HARRISBURG, Pa. (AP) — Police have yet to substantiate a 19-year-old woman's claim that she killed more than 20 people in four states before the Pennsylvania murder she is now charged with committing.
FILE - In this Tuesday, Dec. 3, 2013 file photo, Miranda K. Barbour is led into District Judge Ben Apfelbaum's office in Sunbury, Pa., by Sunbury policeman Travis Bremigen. In an interview with The Daily Item newspaper published Feb. 15, 2014, Barbour, charged along with her newlywed husband Elytte Barbour in the murder of a man they met through Craigslist, admitted to the slaying and said she has killed more than 20 others across the country, claims police said they are investigating. (AP Photo/The News-Item, Mike Staugaitis, File)
Northumberland County District Attorney Tony Rosini said in a statement Tuesday "there has been no verification of any of the information that has been the subject of media coverage" in the case of Miranda Barbour, who with husband Elytte Barbour is awaiting trial in the death of a man they're accused of luring through a Craigslist ad for companionship.
Miranda Barbour, in a Friday prison interview with The Daily Item in Sunbury, claimed to have killed at least 22 people in Alaska, Texas, North Carolina and California in the past six years as part of her involvement in a satanic cult.
"I just want to get it out," Barbour told the newspaper.
Rosini, who's pursuing the death penalty for the Barbours, said ethical rules bar him from commenting on Miranda Barbour's statements.
In the Sunbury homicide investigation, the Barbours repeatedly changed their accounts of the events leading up to the Nov. 11 death of Troy LaFerrara, who police say met up with Miranda Barbour for companionship in exchange for money.
Ultimately, police said, Miranda Barbour stabbed LaFerrara, 42, of Port Trevorton, about 20 times in her parked car. They said Elytte Barbour held a cord tight against LaFerrara's neck from the back seat and then dumped his body in an alley.
Miranda Barbour initially denied knowing LaFerrara but changed her story when police gathered evidence including records that showed the last call to his cellphone came from hers, authorities said.
The couple, who married about three weeks before the killing, also initially told police that Miranda Barbour had acted alone and stabbed LaFerrara in self-defense, authorities said. A few days after her arrest, Elytte Barbour, 22, admitted his involvement after police obtained surveillance recordings that showed him getting out of her car on the night of the killing and buying supplies to clean it, they said.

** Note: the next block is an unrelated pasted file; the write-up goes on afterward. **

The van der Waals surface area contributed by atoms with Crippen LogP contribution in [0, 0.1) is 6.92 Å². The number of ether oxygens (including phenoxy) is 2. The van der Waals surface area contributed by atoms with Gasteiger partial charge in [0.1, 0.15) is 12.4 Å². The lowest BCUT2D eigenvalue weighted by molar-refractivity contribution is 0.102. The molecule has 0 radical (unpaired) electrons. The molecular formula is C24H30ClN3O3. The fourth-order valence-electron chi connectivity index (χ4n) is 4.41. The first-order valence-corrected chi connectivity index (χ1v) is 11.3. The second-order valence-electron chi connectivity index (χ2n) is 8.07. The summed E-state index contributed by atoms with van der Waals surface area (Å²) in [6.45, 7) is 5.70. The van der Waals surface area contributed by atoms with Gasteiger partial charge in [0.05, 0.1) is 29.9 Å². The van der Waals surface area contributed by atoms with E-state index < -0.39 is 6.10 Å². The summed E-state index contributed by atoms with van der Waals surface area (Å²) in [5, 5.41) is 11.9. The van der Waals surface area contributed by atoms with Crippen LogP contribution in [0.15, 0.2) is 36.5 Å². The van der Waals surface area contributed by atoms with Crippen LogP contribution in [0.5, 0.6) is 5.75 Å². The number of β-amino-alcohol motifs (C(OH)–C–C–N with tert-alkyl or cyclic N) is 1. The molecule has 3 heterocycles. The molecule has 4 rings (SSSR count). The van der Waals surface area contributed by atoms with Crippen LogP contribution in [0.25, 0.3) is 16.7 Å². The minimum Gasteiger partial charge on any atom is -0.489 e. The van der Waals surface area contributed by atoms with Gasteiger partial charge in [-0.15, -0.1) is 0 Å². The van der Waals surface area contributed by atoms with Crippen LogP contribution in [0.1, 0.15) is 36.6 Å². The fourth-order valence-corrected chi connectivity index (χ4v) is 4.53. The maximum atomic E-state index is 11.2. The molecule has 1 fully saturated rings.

Elytte Barbour told investigators the newlyweds killed LaFerrara because they wanted "to murder someone together," police said.
Defense lawyers are seeking psychiatric evaluations for the Barbours, who have pleaded not guilty.
Miranda Barbour's mother, Elizabeth Dean, said in an off-camera interview Tuesday with WRAL-TV in Raleigh, N.C., that she couldn't imagine her committing the previous killings. Dean, of Cary, N.C., said she and her daughter had moved from Alaska to North Carolina in 2012 to get a fresh start.
Sunbury police Chief Steve Mazzeo has said investigators are aware of Miranda Barbour's claims about killings in other states and were contacting police in those jurisdictions.
Neither Pennsylvania state police nor the Pennsylvania attorney general's office is involved in the investigation, spokesmen said Tuesday.
North Carolina's State Bureau of Investigation "has been in contact with Pennsylvania authorities about this case" and remains in contact "to determine if there is any credible information related to any unsolved homicide in North Carolina," spokeswoman Noelle Talley said.
In Alaska, state troopers said they were "not aware of any information, beyond Barbour's comments quoted in the press, or evidence that would implicate Barbour with a homicide committed in Alaska."
Associated Press writers Rachel D'Oro in Anchorage, Alaska, and Martha Waggoner in Raleigh, N.C., contributed to this report.